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The Modern Workforce: The Shocking Truth

They came, they saw, they went back home
01 June, 2018 | Meshach Thomas
  • The Modern Workforce: The Shocking Truth

India, home to over 1.3 billion people and one of the fastest growing economies in the world has been seeing unprecedented change in people’s lifestyles. On the outset, India straddles two worlds, one of deep rooted tradition and the other of rapid modernisation. The social fabric has gone through momentous transformation as people cluster together in cities, move out of their joint families and seek new jobs and lifestyles. With such a vast population and rapid proliferation of media and pop culture, the very notion of family compared to a few decades ago has been turned on its head.

Indians have traditionally relied on a joint family system and a closely knit community based on religious and caste commonalities. It was not uncommon for families to live together. The biggest shift society has seen is the rise of nuclear families in cities and smaller units living independently from their families. Despite this modernisation, research shows a marked decline in the number of women in the workforce.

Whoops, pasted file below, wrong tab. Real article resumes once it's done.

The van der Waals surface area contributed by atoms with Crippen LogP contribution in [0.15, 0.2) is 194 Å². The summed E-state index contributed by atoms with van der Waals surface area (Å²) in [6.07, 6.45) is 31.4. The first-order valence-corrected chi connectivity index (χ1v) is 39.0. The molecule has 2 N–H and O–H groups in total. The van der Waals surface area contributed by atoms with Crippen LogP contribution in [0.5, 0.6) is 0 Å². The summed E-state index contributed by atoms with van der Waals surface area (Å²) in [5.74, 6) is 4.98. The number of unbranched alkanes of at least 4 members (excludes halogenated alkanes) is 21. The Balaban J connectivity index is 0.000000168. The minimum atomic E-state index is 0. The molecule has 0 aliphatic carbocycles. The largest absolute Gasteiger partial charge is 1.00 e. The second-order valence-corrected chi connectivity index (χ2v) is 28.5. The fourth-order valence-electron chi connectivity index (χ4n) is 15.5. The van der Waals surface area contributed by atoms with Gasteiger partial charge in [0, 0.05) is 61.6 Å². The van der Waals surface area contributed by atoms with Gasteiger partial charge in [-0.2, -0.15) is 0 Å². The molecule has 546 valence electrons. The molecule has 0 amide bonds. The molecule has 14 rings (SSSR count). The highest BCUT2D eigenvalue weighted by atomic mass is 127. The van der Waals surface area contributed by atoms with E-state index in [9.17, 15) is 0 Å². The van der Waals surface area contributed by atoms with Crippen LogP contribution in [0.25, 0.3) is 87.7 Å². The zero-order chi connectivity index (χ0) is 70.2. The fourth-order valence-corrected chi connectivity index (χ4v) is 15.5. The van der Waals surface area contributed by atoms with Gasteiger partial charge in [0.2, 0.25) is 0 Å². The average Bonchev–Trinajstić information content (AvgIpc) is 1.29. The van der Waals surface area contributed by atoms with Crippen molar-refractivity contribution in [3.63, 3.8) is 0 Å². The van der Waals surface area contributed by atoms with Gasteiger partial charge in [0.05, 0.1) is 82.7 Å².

India is an outlier among the BRICS nations and fares only better than Saudi Arabia among the G20 countries when it comes to the percentage of women in the labor force. A notable fall in women’s participation in the labor force has occurred in India despite the rising incomes and a strong economic growth. The growing economy has not been inclusive  and there has not been a comparable rise in the number of women joining the workforce. In fact, women’s participation has seen a sharp decline in recent years. The Female Labor Force Participation in India between the years 1993 and 2013 was an abysmal 27%. A World Bank report also ranked India 121st among 131 countries in female labor force participation.

The decreasing participation of women has presented the economists and feminists with a conundrum. In spite of increasing social indicators for women, scores of women have been quitting the workforce.